A recent study in the upper Gulf of California, also known as the Sea of Cortez, demonstrates just this relationship between fishers and blooms. Researchers from the Gulf of California Marine Program describe how in the summer of 2012, local fishermen were host to a huge bloom of non-native Cannonball Jellyfish (Stomolophus meleagris). Thanks to the fast-growing Chinese dried-jelly market, the bloom made the local fishermen US$3.5 million in just 40 days.

M Wukusick for GCMP, CC BY-NC-ND

Above-average surface temperatures and algal blooms promoted the growth of the jellies in the Guaymas basin, which is midway up the Gulf of California. These advantageous feeding conditions meant that what could have been a normal amount of jellyfish turned into a floating swarm. The jellies traveled north with the prevailing currents for 30 days until reaching the Santa Clara basin area of the Gulf, 750km north of Guaymas, where the bloom was fished.

The jelly bloom brought added revenue and employment to the upper gulf, but the story is not as rosy as it first seems. With such a large pulse to the local economy, and the assumption that the bloom would be a regular annual fixture, fishermen began investing in equipment and training courses (promoted by local fisheries managers) to prepare for the coming year’s anticipated harvest. Alas, in 2013, the jellyfish never appeared and the local fishers’ investment was lost.

Slimy catch during the jellyfish bloom in 2012.

With bloom events on the rise and many fish stocks facing unsustainable exploitation pressures, it seems clear that such jelly-fishery events will become more common in our seas and jellies more abundant in fish markets, albeit those in Asia. It is, however, important that careful investment is made in fickle fisheries stocks, like the jellies, that appear sporadically with low predictability. Similar stories of the rise and fall of cannonball jellyfish echo along the Southeast US continental shelf, but over longer and unpredictable time frames, highlighting the difficulty in relying on such blooms even over the longer term.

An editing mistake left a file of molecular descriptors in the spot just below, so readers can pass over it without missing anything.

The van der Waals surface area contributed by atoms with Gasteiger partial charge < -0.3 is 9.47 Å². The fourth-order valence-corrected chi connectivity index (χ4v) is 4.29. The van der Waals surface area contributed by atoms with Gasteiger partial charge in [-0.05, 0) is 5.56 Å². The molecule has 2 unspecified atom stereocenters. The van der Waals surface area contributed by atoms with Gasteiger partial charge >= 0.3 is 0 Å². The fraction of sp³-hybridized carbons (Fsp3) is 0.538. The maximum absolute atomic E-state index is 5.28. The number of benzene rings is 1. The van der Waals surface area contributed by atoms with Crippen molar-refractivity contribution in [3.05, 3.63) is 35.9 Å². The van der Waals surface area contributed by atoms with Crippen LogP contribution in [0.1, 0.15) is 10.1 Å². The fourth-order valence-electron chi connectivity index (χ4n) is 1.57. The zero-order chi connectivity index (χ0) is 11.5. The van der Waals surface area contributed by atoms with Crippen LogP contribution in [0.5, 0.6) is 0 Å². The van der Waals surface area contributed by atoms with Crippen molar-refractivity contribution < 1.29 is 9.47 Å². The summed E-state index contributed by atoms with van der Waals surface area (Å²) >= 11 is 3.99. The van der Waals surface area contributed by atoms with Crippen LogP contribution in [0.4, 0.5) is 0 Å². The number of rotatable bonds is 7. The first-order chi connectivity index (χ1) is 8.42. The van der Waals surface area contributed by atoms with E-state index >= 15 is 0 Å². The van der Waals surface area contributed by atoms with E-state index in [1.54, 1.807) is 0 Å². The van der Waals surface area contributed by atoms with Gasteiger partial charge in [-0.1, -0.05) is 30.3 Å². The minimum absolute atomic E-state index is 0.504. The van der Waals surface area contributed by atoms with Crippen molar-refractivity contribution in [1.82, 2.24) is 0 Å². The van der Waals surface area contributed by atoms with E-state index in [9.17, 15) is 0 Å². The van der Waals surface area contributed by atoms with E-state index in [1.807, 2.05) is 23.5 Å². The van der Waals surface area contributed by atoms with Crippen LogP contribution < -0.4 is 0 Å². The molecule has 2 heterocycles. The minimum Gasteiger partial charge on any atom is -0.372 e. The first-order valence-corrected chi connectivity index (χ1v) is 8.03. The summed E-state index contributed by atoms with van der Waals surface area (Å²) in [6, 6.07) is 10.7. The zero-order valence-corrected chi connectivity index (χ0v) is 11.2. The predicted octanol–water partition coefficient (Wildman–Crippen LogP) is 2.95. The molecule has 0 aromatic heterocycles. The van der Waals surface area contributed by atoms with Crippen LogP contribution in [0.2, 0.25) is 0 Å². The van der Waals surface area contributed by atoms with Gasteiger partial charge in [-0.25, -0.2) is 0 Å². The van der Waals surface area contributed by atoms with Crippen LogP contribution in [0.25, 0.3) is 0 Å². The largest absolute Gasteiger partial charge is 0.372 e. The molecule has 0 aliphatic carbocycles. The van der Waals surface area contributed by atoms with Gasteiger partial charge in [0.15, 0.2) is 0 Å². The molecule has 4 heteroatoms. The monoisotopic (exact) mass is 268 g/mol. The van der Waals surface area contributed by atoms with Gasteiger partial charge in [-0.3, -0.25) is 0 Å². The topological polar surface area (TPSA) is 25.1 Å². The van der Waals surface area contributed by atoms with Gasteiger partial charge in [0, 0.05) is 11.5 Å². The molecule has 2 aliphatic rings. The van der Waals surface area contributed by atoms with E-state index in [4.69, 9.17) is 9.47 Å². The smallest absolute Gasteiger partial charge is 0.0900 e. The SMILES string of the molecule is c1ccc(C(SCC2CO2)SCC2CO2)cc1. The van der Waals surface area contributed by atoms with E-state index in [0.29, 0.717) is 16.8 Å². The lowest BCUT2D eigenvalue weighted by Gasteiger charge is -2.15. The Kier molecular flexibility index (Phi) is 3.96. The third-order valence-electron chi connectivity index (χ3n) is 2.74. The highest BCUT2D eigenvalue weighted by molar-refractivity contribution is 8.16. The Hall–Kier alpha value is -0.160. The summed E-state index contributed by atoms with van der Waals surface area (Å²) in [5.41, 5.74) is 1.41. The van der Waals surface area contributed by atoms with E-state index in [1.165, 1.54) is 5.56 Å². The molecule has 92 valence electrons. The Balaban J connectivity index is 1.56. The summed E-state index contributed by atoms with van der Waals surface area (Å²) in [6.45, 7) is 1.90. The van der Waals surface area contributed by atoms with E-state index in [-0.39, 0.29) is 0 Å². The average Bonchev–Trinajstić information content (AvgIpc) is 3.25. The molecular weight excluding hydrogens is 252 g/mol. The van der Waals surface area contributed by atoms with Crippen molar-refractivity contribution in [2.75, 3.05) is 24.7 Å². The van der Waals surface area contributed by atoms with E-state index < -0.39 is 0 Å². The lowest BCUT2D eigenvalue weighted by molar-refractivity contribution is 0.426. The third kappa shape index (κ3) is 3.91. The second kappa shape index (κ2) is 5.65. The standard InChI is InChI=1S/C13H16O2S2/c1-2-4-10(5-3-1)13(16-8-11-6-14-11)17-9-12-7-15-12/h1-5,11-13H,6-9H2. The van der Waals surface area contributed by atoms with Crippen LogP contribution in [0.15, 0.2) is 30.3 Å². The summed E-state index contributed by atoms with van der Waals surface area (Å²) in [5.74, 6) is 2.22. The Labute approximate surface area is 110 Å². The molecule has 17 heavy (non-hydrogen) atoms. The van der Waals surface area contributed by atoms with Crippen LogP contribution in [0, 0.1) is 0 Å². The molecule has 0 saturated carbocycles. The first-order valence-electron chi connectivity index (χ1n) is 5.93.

Cannon ball jellyfish washed up in the Gulf of California.
Iram Garcia GCMP, CC BY-NC-ND

If fishermen mis-invest and lose confidence in a fishery and local management, it will have negative consequences in the long term. The divide between rules – such as catch limits, closed seasons and protected areas – and compliance will likely widen as overall profits are reduced and the hunt for declining fishes increase.

In order to ensure full benefit is gained from new fishery opportunities without post-fishery “bust” scenarios, it is imperative that scientists, managers and fishers work together to make both economically and ecologically sound decisions based on long-term outlooks. Ways to get it right will include avoiding flooding markets and maintaining good market prices for catch, fishing within biological limits of species to prevent stock collapses and aid future stock booms, and using robust science, based on long-term data to make good predictions on future catches.

The Conversation

This article was originally published on The Conversation.
Read the original article.

Fur Seals Hunt Sharks off South African Coast